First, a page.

Preparing for Labor & Delivery

Find your care

If you are a new patient seeking prenatal care, please call 310-794-7274. If you are an established patient and need to reach labor and delivery, call 310-825-9111 for Westwood or 424-259-9250 for Santa Monica.

Labor and Delivery Preparation

By having conversations with your care team during your visits, taking childbirth classes and gathering emotional and physical support for the experience, you can prepare for labor and delivery.

Laboring at home

Before you go to the hospital, try a combination of activity and relaxation to help you stay comfortable during early labor. Talk through your plan with your partner or doula to prepare. You may find these activities helpful:

  • Eating easily digestible foods
  • Having a massage
  • Keeping lights dim
  • Listening to calm music
  • Sitting on a yoga ball
  • Staying hydrated
  • Taking a shower
  • Trying to nap
  • Walking

From 37 weeks on, know the plan and what you want to bring to the hospital for labor and birth. Consider who will care for any other children or pets when you go into labor, and have a back-up plan.

Call your doctor if you have decreased fetal movement, leaking water, spotting or bleeding or increasing contractions that are painful. Keep in mind travel time to arrive at the hospital when you are in active labor. Know which symptoms are abnormal and know the signs of early labor.

What happens when you arrive at the hospital?

A care team will greet you when you arrive. It may include an OBGYN doctor, nurse midwife, resident doctor and a nurse that will oversee your care.

When you are admitted to your labor room, you will need to:

  • Change into a gown (either your own or a hospital gown)
  • Provide a urine specimen
  • Have your vital signs checked (blood pressure, heart rate, temperature, breathing rate, and oxygen levels)
  • Have your baby’s heart rate and your contraction pattern checked
  • Get an IV placed and lab blood tests conducted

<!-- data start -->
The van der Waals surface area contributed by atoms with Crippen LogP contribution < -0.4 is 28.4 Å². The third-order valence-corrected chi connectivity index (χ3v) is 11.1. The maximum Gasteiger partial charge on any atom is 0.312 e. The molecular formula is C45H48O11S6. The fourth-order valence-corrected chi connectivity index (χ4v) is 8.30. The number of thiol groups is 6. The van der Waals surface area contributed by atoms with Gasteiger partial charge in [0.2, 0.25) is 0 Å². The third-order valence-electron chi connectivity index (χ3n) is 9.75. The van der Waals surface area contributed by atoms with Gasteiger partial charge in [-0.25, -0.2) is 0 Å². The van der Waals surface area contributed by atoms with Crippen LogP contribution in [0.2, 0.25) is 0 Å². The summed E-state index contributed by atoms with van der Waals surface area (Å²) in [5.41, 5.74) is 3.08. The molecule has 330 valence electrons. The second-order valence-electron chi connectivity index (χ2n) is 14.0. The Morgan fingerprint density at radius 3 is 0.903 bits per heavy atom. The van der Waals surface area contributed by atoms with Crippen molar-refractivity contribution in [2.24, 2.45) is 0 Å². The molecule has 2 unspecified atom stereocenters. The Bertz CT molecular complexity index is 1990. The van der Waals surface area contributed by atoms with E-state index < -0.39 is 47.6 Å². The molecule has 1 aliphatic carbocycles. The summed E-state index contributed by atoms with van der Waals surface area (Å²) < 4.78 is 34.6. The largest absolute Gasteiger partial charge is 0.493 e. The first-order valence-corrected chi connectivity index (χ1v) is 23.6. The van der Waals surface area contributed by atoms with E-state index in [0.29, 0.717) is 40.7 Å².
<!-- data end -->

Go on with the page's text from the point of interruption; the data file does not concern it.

• Answer admission questions and discuss your birth preferences
  • Have a vaginal exam

Please feel free to bring things that help you feel comfortable during labor and birth, such as a music playlist, battery operated candles, a special blanket or pillow or a yoga ball (we provide peanut balls).

Preparing for birth

Preparing for birth starts with having a trusting relationship with your care team, knowing that the goal is a healthy outcome for you and your baby. We want you to stay open-minded and feel safe to ask questions as your labor unfolds. Find more information about managing labor pain.

When your body is ready to actively push your baby out (when you are 10 centimeters dilated), your team will work with you during the pushing stage of labor. This may take an average of 2 – 3 hours and it may include a variety of positions.

Your care team will support you the entire time as your body does the work of giving birth to your baby. Additional support people who are there to help are a baby nurse and possibly the Neonatal Intensive Care Unit (NICU) team to help stabilize the baby after birth, if needed. The entire team will work with you for a healthy outcome for you and your baby.

We will discuss recommendations to help you have a healthy outcome as needed. These recommendations may include special medications, procedures such as vacuum or forceps to help with a vaginal birth or a cesarean section. Your care team will give you clear explanations and information so you can make the right decision for you and your baby, when ready.

In most cases, you’ll know in advance which UCLA Health location you’ll deliver your baby. While we anticipate that your baby’s birth will be complication-free, it’s important to be prepared if a higher level of care is necessary. If you or your unborn baby needs specialized care, we may transfer you to a different UCLA Health location. If this happens, don’t worry. Keep in mind that:

  • Transferring a birthing parent and baby between hospitals is in the interest of providing the safest and most optimal care.
  • You and your family are partners in your transfer decision.
  • We will help make the transition as seamless and stress-free as possible for you. This is of utmost importance to us.

Your obstetrician or nurse midwife will discuss possibilities like a hospital transfer with you during your prenatal sessions. To simplify any necessary hospital transfers, please complete the admissions form.